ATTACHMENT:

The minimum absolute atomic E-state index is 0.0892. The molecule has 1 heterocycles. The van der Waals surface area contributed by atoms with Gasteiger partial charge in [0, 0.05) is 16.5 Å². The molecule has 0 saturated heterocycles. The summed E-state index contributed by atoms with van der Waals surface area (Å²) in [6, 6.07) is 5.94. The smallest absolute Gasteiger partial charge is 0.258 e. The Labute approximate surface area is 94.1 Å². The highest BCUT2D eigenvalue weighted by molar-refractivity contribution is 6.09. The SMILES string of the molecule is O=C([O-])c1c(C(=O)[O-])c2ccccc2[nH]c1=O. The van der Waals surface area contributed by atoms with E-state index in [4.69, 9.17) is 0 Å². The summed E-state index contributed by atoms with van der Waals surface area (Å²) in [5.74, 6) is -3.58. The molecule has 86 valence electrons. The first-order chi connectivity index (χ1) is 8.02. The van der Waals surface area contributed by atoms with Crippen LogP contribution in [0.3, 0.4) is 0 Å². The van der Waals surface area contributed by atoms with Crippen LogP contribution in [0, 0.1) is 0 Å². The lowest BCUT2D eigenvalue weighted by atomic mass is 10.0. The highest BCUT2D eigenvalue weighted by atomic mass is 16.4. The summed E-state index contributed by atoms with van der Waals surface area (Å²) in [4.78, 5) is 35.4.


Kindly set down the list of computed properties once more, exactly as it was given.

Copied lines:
The minimum absolute atomic E-state index is 0.0892. The molecule has 1 heterocycles. The van der Waals surface area contributed by atoms with Gasteiger partial charge in [0, 0.05) is 16.5 Å². The molecule has 0 saturated heterocycles. The summed E-state index contributed by atoms with van der Waals surface area (Å²) in [6, 6.07) is 5.94. The smallest absolute Gasteiger partial charge is 0.258 e. The Labute approximate surface area is 94.1 Å². The highest BCUT2D eigenvalue weighted by molar-refractivity contribution is 6.09. The SMILES string of the molecule is O=C([O-])c1c(C(=O)[O-])c2ccccc2[nH]c1=O. The van der Waals surface area contributed by atoms with E-state index in [4.69, 9.17) is 0 Å². The summed E-state index contributed by atoms with van der Waals surface area (Å²) in [5.74, 6) is -3.58. The molecule has 86 valence electrons. The first-order chi connectivity index (χ1) is 8.02. The van der Waals surface area contributed by atoms with Crippen LogP contribution in [0.3, 0.4) is 0 Å². The van der Waals surface area contributed by atoms with Crippen LogP contribution in [0, 0.1) is 0 Å². The lowest BCUT2D eigenvalue weighted by atomic mass is 10.0. The highest BCUT2D eigenvalue weighted by atomic mass is 16.4. The summed E-state index contributed by atoms with van der Waals surface area (Å²) in [4.78, 5) is 35.4.